After slamming into Australia's Queensland state in March, Larry
appears to have scattered the local species crow-sized, fruit-eating
bats to distant places, said Shilton, who works for the Australian
Commonwealth Scientific and Industrial Research Organization.
The event is both good and bad for her ongoing project to monitor the usually poorly distributed animals.
"I see a war of cultures here. In recent years the public sector in Israel has undergone a process of corruption. It began in politics but, regrettably, also penetrated the army. A cycle of discussion has been created here in which the core is not the essence but marketing. In the war we paid a price for that. We paid a price for disengaging from the truth. We paid a price for the loss of integrity and the moral fog. We paid a price for accepting a process in which officers are promoted because they have political connections."
Former Israeli Chief of Staff Moshe Ya'alon
September 14, 2006
To which billmon comments: The question on the table, there as well as here, is whether anyone will do anything about it -- or can do anything about it.
Perhaps [the ads are] even a good election strategy, although we won’t know for sure until November. What is clear is that it is a worrisome pro-Israel strategy in that it puts a deeply partisan spin on an issue that should and must remain nonpartisan, for Israel’s sake and the sake of American Jewry.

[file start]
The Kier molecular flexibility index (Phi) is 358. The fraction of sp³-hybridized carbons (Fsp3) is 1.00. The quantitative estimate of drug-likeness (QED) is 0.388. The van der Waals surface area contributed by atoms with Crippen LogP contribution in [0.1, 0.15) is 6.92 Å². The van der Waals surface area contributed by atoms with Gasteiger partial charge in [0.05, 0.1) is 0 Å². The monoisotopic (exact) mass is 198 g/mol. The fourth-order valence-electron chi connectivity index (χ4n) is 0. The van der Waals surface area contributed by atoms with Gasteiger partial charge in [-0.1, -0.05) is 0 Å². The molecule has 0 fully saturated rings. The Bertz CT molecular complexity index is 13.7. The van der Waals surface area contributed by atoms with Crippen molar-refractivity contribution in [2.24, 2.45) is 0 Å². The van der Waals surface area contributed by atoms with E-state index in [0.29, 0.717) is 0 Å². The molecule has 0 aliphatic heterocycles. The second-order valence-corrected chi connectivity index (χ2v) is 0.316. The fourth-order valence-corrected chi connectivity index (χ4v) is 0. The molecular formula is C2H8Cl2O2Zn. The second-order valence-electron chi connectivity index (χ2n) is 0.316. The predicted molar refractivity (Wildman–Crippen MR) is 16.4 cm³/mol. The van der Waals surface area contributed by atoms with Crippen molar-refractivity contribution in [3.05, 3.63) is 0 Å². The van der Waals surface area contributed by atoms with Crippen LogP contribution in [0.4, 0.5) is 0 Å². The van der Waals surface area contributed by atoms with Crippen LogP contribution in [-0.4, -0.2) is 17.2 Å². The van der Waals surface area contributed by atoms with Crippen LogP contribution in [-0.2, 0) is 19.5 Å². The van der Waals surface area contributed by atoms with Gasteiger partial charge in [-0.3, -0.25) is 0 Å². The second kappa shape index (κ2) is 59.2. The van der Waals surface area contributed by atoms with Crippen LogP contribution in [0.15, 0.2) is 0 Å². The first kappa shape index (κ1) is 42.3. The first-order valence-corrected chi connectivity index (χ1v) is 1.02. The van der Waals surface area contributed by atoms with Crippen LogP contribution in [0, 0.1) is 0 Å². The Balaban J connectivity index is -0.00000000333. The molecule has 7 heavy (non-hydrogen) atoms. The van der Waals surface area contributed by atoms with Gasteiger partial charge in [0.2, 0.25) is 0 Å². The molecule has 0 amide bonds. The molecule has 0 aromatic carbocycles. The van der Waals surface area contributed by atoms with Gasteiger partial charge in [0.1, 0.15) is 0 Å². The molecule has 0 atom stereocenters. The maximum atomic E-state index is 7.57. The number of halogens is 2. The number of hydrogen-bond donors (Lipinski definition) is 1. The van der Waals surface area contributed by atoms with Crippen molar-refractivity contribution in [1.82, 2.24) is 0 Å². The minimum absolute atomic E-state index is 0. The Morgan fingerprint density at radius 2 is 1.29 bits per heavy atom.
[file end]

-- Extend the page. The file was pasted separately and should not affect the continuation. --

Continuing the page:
I received this spam this morning:
We purchase uncollected Judgments
See that Justice happens and receive the funds you are due
There must be a Rosh Hashana joke in there somewhere, but I'm too groggy to suss it out. Help?
A few weeks back Yudel and I got a chance to meet and study with some faculty from an Israeli Arab teachers college who were on a two-week tour of the U.S. My account is online.
The mood in the room is warm and comfortable. Habayib, in her white head scarf, chats quietly with an Orthodox woman in a fashionable cloche hat. The Muslims listen politely as the Jews sing Shabbat zemirot; most greet their hosts with “Shabbat Shalom” and depart with hearty cries of “Shavua Tov” and invitations to visit them in Israel.
A few of the Jews linger long after Havdala, agreeing it was a moving event but wondering what it means in the wider scheme of things, with Israel facing Islamist rejectionists on at least two fronts, with madrassas from Tehran to Jakarta teaching jihad, and Al Qaida having fractured into a number of smaller but no less bloodthirsty cells.